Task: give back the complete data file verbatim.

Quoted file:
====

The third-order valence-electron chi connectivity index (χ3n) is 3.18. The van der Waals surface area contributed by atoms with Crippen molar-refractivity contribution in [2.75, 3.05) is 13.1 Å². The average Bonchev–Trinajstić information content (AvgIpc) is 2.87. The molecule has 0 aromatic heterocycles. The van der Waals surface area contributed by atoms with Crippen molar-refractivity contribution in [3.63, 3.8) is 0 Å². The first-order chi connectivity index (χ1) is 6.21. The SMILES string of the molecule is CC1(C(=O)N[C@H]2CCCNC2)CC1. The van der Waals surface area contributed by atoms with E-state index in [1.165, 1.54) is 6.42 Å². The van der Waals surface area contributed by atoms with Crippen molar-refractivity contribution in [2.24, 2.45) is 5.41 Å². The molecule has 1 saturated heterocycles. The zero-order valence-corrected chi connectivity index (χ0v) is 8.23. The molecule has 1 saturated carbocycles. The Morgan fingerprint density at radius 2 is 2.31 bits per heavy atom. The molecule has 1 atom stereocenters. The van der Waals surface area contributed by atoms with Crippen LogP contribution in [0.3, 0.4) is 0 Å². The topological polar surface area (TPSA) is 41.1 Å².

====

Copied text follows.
The third-order valence-electron chi connectivity index (χ3n) is 3.18. The van der Waals surface area contributed by atoms with Crippen molar-refractivity contribution in [2.75, 3.05) is 13.1 Å². The average Bonchev–Trinajstić information content (AvgIpc) is 2.87. The molecule has 0 aromatic heterocycles. The van der Waals surface area contributed by atoms with Crippen molar-refractivity contribution in [3.63, 3.8) is 0 Å². The first-order chi connectivity index (χ1) is 6.21. The SMILES string of the molecule is CC1(C(=O)N[C@H]2CCCNC2)CC1. The van der Waals surface area contributed by atoms with E-state index in [1.165, 1.54) is 6.42 Å². The van der Waals surface area contributed by atoms with Crippen molar-refractivity contribution in [2.24, 2.45) is 5.41 Å². The molecule has 1 saturated heterocycles. The zero-order valence-corrected chi connectivity index (χ0v) is 8.23. The molecule has 1 saturated carbocycles. The Morgan fingerprint density at radius 2 is 2.31 bits per heavy atom. The molecule has 1 atom stereocenters. The van der Waals surface area contributed by atoms with Crippen LogP contribution in [0.3, 0.4) is 0 Å². The topological polar surface area (TPSA) is 41.1 Å².